Captain Amarinder Singh demands unequivocal apology from Britain
Amarinder and Badnore led thousands of people from all walks of life in paying homage to the martyrs with a historic candlelight march. The march started from the historic Townhall and culminated at the Jallianwala Bagh Memorial
Rejecting the regret expressed by British Prime Minister Theresa May as "inadequate", Punjab Chief Minister Amarinder Singh on Friday demanded "an unequivocal official apology from Britain" for the Jallianwala Bagh massacre, whose centenary is being observed on Saturday (April 13).
Terming the tragic event as "a heart-wrenching moment in India's history", Amarinder said that the people of India wanted an unequivocal apology from Britain for the atrocity.
"The Punjab Vidhan Sabha had passed a resolution demanding the same," he pointed out, adding that the tragedy was one of the most horrific examples of colonial excesses and the massacre was a moral blot on the face of Britain.
"The candles that had been lit today (Friday) had rekindled memories of the sad day and would serve as a reminder of the sacrifice of the hundreds who were killed in the massacre and went on to become an inspiring source of patriotism and nationalism for generations of Indians," the Chief Minister said.
On the eve of the centenary of the massacre and as part of the various events organized by the Punjab government to mark the historic occasion, the Chief Minister joined Punjab Governor V.P. Singh Badnore here on Friday evening to light up the memories of the martyrs of the Jallianwala Bagh massacre.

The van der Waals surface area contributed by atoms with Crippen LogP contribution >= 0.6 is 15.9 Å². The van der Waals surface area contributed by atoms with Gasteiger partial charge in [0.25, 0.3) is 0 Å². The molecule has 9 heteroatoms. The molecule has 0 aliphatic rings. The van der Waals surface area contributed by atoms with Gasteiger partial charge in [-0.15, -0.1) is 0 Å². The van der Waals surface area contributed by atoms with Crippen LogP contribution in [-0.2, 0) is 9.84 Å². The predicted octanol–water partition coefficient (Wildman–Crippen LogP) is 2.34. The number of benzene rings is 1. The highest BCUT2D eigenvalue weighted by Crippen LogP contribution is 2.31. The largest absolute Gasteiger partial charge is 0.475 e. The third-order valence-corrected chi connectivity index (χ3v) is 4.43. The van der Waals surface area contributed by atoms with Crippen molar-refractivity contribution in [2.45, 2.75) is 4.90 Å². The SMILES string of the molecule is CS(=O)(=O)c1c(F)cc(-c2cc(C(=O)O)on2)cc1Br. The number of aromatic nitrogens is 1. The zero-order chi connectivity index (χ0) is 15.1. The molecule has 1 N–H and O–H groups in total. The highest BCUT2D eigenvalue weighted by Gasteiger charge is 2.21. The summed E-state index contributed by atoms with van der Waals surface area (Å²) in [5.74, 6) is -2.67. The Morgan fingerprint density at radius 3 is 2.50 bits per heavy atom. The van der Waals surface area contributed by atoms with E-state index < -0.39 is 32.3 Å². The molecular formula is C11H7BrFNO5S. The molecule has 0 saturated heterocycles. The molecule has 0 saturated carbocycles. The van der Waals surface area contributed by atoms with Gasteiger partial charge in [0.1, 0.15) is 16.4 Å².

Amarinder and Badnore led thousands of people from all walks of life in paying homage to the martyrs with a historic candlelight march. The march started from the historic Townhall and culminated at the Jallianwala Bagh Memorial.
The air along the route was rent with slogans of 'Inquilab Zindabada' as Captain Amarinder Singh and Governor Badnore joined the people in lighting candles at the memorial.
The Chief Minister, who is scheduled to pay floral tributes on Saturday at the memorial along with Congress President Rahul Gandhi, also met the families of some of the martyrs.
The brutal massacre had taken place on April 13, 1919, when, in the backdrop of the tyrannical Rowlatt Act which aimed to curtail civic liberties and the subsequent Satyagraha launched by Mahatma Gandhi, thousands had come to Amritsar to celebrate Baisakhi.
The crowd had assembled peacefully at the Bagh to condemn the arrest of two national leaders Satya Pal and Saifuddin Kitchlew when they were fired upon indiscriminately by British General Dyer and his men.
The shooting continued for 10 minutes claiming hundreds of lives.
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